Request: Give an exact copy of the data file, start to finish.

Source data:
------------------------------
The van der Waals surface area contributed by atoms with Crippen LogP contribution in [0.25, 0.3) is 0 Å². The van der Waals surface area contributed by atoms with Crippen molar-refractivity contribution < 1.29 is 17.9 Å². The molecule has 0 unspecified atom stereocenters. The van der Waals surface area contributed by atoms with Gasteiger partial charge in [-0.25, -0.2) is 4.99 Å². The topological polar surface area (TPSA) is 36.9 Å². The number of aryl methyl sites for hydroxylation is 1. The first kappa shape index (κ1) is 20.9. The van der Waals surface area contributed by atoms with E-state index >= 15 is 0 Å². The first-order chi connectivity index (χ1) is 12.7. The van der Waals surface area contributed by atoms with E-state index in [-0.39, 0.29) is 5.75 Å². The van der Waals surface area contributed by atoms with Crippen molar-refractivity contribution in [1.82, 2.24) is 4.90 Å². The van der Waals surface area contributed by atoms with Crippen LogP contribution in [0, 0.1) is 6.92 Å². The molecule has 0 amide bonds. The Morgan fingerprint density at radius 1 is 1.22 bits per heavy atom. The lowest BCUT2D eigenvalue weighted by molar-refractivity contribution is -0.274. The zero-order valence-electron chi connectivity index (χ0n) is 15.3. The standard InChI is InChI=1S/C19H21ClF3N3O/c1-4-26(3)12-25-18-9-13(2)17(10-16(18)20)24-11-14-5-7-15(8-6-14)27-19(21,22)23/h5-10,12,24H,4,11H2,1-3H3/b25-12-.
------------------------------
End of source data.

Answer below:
The van der Waals surface area contributed by atoms with Crippen LogP contribution in [0.25, 0.3) is 0 Å². The van der Waals surface area contributed by atoms with Crippen molar-refractivity contribution < 1.29 is 17.9 Å². The molecule has 0 unspecified atom stereocenters. The van der Waals surface area contributed by atoms with Gasteiger partial charge in [-0.25, -0.2) is 4.99 Å². The topological polar surface area (TPSA) is 36.9 Å². The number of aryl methyl sites for hydroxylation is 1. The first kappa shape index (κ1) is 20.9. The van der Waals surface area contributed by atoms with E-state index >= 15 is 0 Å². The first-order chi connectivity index (χ1) is 12.7. The van der Waals surface area contributed by atoms with E-state index in [-0.39, 0.29) is 5.75 Å². The van der Waals surface area contributed by atoms with Crippen molar-refractivity contribution in [1.82, 2.24) is 4.90 Å². The van der Waals surface area contributed by atoms with Crippen LogP contribution in [0, 0.1) is 6.92 Å². The molecule has 0 amide bonds. The Morgan fingerprint density at radius 1 is 1.22 bits per heavy atom. The lowest BCUT2D eigenvalue weighted by molar-refractivity contribution is -0.274. The zero-order valence-electron chi connectivity index (χ0n) is 15.3. The standard InChI is InChI=1S/C19H21ClF3N3O/c1-4-26(3)12-25-18-9-13(2)17(10-16(18)20)24-11-14-5-7-15(8-6-14)27-19(21,22)23/h5-10,12,24H,4,11H2,1-3H3/b25-12-.